A great deal of the recent volatility in the stock market has been attributed to China and its slowing economy. China is one of the world's largest economies and its consumption of commodities since it joined the World Trade Organization in December 2001 has led to a bull market in commodities, particularly metals and hydrocarbons. Since China consumes such a significant portion of the world's economies, when China sneezes, the economies of other nations catch a cold. This is particularly the case for Canada and Australia since their economies are based on the production of commodities.
According to the World Bank, here is what has happened to the prices of the three main groups of commodities since January 2011:
Here is what has happened to the prices of those three commodity groups since 1980:
This graph quite clearly shows us the rise in all three commodity groups during the early 2000s as China started to flex its economic muscle.
In 2015, the World Bank expects non-energy commodity prices to fall 12 percent with metals falling 17 percent due to capacity increases as new mines come on stream and as demand from China slows. The largest decline in non-energy commodities is expected in iron ore which will experience a price decline of 46 percent as new low-cost mining capacity comes on stream in Australia. Energy prices are projected to be 39 percent below 2014 levels with declines in natural gas prices in all three main markets in the United States, Europe and Asia. As well, coal prices are expected to fall by 17 percent on a year-over-year basis due to surplus supply and weak demand. Agricultural commodity prices are expected to decline 11 percent in 2015, particularly in edible oils and meals. The drop is prices of agricultural commodities is largely due to ample harvests in North America which have led to rising stocks.
Now, let's look at how important China is to the world's commodity markets.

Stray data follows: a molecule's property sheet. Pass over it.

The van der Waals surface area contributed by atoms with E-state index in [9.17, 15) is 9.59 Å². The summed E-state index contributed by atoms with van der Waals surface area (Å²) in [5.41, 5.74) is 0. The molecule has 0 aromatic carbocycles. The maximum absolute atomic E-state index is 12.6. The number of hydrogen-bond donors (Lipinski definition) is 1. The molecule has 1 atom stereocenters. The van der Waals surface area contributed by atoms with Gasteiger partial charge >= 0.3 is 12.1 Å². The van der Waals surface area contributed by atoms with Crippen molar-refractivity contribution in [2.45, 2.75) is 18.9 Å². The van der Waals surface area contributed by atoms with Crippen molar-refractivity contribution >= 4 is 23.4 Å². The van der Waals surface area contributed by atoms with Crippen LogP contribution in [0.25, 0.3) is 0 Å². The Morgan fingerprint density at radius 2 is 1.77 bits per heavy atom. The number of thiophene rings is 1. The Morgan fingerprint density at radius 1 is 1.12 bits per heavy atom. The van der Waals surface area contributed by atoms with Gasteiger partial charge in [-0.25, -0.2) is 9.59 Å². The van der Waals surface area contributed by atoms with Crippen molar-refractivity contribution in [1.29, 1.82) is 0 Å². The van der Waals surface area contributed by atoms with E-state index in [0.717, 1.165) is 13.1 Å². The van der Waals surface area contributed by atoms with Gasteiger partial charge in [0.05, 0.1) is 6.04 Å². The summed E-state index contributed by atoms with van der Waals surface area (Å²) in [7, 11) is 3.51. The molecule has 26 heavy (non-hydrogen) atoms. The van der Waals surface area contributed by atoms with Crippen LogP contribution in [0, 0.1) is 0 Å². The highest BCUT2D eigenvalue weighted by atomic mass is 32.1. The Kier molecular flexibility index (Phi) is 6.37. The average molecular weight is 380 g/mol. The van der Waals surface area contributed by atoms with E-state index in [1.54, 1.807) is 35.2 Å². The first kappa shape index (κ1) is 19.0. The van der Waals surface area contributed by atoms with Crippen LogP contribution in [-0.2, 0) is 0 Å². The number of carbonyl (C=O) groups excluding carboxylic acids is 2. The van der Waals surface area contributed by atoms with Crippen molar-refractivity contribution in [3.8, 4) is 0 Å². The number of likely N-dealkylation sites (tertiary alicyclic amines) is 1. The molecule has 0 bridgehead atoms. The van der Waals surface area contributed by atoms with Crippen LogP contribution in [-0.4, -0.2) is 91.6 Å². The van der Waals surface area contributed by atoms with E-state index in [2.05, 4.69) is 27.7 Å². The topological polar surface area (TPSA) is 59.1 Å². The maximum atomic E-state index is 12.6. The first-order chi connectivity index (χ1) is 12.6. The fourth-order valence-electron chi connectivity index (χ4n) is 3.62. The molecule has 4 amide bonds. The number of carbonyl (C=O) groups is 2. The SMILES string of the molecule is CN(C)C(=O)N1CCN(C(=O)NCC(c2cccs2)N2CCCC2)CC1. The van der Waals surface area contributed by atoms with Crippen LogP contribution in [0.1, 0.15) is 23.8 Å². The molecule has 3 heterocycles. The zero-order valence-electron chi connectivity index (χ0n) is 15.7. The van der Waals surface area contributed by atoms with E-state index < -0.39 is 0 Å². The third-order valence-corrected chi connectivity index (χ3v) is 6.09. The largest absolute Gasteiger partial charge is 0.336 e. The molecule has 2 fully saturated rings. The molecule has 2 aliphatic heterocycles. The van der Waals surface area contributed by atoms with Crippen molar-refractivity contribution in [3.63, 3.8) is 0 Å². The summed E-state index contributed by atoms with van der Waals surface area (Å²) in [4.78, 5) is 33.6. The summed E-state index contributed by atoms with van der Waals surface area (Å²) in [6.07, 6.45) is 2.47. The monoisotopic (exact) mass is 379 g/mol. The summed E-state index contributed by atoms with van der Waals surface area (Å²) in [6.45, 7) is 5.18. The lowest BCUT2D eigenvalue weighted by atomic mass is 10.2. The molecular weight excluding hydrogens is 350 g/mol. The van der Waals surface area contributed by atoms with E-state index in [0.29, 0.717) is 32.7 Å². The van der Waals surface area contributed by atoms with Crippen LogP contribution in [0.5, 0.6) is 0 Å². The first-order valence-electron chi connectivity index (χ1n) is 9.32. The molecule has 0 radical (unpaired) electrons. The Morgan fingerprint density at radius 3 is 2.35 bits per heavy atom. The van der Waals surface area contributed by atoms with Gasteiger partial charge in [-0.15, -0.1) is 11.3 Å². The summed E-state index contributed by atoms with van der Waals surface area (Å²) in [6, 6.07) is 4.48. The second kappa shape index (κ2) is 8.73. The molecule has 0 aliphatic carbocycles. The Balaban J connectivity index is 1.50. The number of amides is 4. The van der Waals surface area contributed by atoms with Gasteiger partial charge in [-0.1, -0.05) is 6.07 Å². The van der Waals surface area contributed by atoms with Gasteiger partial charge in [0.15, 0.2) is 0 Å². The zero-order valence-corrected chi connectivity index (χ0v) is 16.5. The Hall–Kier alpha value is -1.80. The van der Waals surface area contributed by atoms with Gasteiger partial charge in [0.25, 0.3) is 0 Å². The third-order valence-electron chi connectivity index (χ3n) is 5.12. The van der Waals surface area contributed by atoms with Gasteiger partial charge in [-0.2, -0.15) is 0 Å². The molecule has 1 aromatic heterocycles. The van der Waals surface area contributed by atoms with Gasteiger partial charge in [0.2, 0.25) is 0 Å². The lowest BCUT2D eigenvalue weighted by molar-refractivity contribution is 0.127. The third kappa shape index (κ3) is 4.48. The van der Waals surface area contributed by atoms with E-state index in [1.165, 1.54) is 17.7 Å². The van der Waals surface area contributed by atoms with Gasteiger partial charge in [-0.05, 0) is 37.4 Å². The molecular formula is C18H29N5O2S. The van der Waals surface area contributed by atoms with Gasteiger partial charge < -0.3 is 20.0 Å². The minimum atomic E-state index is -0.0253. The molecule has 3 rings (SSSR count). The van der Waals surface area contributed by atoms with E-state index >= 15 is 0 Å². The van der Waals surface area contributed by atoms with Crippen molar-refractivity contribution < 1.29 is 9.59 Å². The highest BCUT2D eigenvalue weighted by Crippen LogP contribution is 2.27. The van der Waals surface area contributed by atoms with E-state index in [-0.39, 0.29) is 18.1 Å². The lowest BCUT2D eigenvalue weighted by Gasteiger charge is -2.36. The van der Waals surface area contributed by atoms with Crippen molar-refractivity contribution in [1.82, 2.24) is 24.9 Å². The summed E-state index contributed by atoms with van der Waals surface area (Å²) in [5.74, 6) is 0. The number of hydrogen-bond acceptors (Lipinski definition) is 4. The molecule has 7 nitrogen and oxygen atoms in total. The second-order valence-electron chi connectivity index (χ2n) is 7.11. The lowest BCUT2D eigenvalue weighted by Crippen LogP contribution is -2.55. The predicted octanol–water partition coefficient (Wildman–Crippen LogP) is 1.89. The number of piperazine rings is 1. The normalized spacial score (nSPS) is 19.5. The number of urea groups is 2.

Between 2001 - 2002 and 2011 - 2012, China's consumption of key commodities and their share of the world's consumption (in 2011 - 2012) rose as follows:
Over the years between 2001 and 2012, China's industrial production grew by 298.3 percent and its GDP rose by 171.6 percent. In 2012, China had 19.2 percent of the world's total population, was responsible for 10 percent of the world's GDP and 19.1 percent of the world's total industrial production.
Here is a graph showing how China's primary energy consumption rose at a far faster rate than the rest of the world between 1975 and 2014:
Here is a graph showing how the growth in China's coal consumption far outstripped the rest of the world:
All of the world's increase in consumption for coal is due to increased demand from China and India; in 2014, China consumed half of the world's coal, up from less than one-third in 2000.
Here is a graph showing how the growth in China's metals consumption (aluminum, copper, lead, nickel, tin and zinc) also far outstripped the rest of the world:
China's share of world metals consumption tripled from 13 percent in 2000 to 47 percent in 2014.
Interestingly, if we look at the growth in consumption of both edible oils and grains, China's demand growth is about the same as the rest of the world:
Here is a summary graphic showing how China's consumption of key commodities as a percent of the world's total has changed between 1990 - 1994 and 2010 - 2014:
Interestingly, as we can see on this graphic, China's per capita metals consumption has grown over the last two decades to become among the highest in the world:
It is quite clear that a slowing in the growth rate of China's economy will have a significant impact on commodity prices, particularly metals and energy/coal. China's growing demand for commodities is largely what inflated the commodity bull market of the mid-2000s to the middle of 2014 and it is its dropping demand that will deflate the commodity bubble that developed.